PHOTOS BY Guillaume Ziccarelli
The Seattle Art Museum (SAM)’s Asian Art Museum, located in a beautiful Art Deco building in the city’s Volunteer Park, is currently home to Live On: Mr.’s Japanese Neo-Pop, Mr.’s first solo exhibition in a United States museum. Born in 1969, Mr. is a protégé of Takashi Murakami, an internationally acclaimed icon of Japanese pop art. He borrowed the name “Mr.” from “Mister Giants” (Shigeo Nagashima), the superstar cleanup hitter of the postwar Yomiuri Giants baseball team. We were fortunate enough to attend the exhibition over the holidays.
Mr.’s exhibition was as emotional as it was beautiful. A member of the otaku subculture, his work speaks to its lifestyle, which is marked by obsessive interests in anime and manga that can lead to social isolation. He says, “I’ve had one eye on anime since the day I was born.” The devastating disaster of the March 11, 2011 tsunami in Japan and the nuclear accident afterwards were both a shock and inspiration for Mr. In response, he composed a massive installation made from hundreds of everyday objects called “Give Me Your Wings — think different.” A reminder of the debris that blanketed the Tohoku area in the aftermath of the tsunami and earthquake, the installation embodies the post-disaster fear and frustration of the Japanese people following the catastrophic events.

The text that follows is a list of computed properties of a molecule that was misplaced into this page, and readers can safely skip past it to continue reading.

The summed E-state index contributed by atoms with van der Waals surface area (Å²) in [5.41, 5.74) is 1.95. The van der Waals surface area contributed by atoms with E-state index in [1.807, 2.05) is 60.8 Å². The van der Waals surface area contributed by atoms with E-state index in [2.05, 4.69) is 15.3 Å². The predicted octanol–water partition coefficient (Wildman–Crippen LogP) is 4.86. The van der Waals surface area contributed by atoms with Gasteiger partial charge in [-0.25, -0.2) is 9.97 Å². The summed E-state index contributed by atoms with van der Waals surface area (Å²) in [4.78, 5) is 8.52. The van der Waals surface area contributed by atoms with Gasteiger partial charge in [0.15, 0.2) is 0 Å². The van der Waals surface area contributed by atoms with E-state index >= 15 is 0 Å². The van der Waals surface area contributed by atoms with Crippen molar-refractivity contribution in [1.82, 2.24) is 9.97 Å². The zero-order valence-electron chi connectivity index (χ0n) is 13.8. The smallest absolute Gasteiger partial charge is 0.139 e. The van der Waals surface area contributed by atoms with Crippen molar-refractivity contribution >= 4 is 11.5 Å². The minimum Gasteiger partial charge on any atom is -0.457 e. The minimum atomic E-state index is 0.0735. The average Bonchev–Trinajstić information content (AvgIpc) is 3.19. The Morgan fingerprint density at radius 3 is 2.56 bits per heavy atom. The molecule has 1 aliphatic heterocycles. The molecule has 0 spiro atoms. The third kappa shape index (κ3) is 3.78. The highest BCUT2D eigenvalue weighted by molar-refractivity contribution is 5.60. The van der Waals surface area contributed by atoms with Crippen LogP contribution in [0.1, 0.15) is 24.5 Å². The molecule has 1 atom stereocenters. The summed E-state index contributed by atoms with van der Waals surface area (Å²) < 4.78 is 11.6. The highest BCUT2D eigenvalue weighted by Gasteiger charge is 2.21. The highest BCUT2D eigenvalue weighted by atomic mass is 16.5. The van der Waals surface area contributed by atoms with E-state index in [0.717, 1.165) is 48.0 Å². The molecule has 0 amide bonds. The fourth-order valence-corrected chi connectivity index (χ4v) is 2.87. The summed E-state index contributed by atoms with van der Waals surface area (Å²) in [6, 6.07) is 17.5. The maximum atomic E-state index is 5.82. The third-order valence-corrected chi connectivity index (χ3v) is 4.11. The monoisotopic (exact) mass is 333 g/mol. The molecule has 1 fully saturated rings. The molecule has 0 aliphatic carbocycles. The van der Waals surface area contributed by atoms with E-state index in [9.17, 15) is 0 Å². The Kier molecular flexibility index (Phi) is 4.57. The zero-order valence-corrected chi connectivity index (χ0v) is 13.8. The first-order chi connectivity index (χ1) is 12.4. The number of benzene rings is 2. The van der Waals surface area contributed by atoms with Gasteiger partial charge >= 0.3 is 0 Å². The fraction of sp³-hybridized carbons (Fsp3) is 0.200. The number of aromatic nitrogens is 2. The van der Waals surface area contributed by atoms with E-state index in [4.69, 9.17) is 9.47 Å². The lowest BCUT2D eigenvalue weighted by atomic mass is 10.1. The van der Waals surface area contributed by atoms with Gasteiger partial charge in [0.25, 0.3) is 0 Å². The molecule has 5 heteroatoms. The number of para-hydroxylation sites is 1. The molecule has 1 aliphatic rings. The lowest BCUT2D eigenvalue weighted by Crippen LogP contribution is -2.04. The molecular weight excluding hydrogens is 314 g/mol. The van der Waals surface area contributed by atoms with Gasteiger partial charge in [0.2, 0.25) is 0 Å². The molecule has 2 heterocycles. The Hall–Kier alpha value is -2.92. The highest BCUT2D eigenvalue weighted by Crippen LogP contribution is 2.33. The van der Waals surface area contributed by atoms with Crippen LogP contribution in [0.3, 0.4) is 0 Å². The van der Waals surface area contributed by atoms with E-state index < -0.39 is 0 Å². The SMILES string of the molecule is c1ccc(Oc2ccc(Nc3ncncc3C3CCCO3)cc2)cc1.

Live On also includes a group of Mr.’s new works, which take “kawaii” (cute) Japanese pop art to a new dimension known as moe (which literally means “budding”). Through fictional, adorable characters, moe speaks to a longing for youth, or youthful energy. It grew out of Japanese youth subculture, and rebels against authority and political engagement in favor of fantasy and virtual experience.
The exhibition was organized by the Seattle Art Museum in collaboration with Kaikai Kiki Co., Ltd., Galerie Perrotin, and Lehmann Maupin Gallery, and is running now through April 5, 2015. If you live in the Seattle area, we can’t recommend it enough.